After students have responded to the question, you’ll need an area to collect their answers. First, create two boxes. One box will say “I Knew That Already.” The other will say “Now I Know.” Between the boxes, have a folder that contains the answer to your question with the label “Top Secret.”
As they finish, students can come up and check their answers against the answer in the “Top Secret” folder. If they get the answer right, they will put their slip of paper into the “I Knew that Already” box. If they got the answer wrong, they’ll put their slip of paper into the “Now I Know” box.
Make sure you reiterate that this activity is not graded! You’ll also want to remind students they should not share the answer in the “Top Secret” folder with their classmates.
4. Tally the Responses
After the class leaves, you can quickly see which students have prior knowledge about your question and which do not by dumping out both boxes.
5. Use the results to inform your instruction and to show growth.
After this activity, you will have a good idea of how many students have prior knowledge of the concept you’re assessing. You can now tailor your instruction to emphasize concepts fewer students understand.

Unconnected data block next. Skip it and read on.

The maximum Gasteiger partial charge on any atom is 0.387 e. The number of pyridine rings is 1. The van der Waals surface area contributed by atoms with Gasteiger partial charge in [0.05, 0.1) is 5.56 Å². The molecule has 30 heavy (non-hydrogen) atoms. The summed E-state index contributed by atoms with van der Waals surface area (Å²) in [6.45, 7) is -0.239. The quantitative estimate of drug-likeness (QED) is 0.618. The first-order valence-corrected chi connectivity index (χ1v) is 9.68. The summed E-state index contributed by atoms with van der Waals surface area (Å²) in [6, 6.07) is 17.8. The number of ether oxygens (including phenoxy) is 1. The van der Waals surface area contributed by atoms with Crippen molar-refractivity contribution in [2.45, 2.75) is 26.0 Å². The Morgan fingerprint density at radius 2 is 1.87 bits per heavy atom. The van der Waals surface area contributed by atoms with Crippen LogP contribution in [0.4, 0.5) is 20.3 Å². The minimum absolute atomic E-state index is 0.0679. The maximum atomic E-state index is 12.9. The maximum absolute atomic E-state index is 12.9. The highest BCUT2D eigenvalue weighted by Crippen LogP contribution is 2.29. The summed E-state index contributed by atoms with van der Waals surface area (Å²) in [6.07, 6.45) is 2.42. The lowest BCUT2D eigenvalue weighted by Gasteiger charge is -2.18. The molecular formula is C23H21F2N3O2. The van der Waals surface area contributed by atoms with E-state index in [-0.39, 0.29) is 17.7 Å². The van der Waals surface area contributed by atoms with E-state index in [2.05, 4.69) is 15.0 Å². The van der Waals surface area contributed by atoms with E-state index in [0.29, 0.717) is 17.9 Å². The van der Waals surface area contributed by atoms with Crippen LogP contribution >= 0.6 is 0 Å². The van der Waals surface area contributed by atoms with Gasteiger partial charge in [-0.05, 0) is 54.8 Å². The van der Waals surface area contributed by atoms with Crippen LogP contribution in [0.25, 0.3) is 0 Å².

After instruction, you can pose the same question to get a summative data point to show student growth!
2. Thumbs Up, Thumbs Down
This is the quickest way to pre-assess a class. At the end of a class period, have students gather around for a series of quick pre-assessment questions. Give them true or false questions they can answer with their thumbs and not their voices. You can also give out paper plates or note cards with yes and no on either side.
Choose three to five things you think students may know or may not know about next week’s topic. Create a grid where you can keep a tally of class responses.
Encourage students to be honest! It’s not for a grade, and you don’t get points for knowing the answer. Although it’s not a perfect method, it does have two benefits. It prepares students for what’s happening during the next class and also collects easy pre-assessment data points for you to record!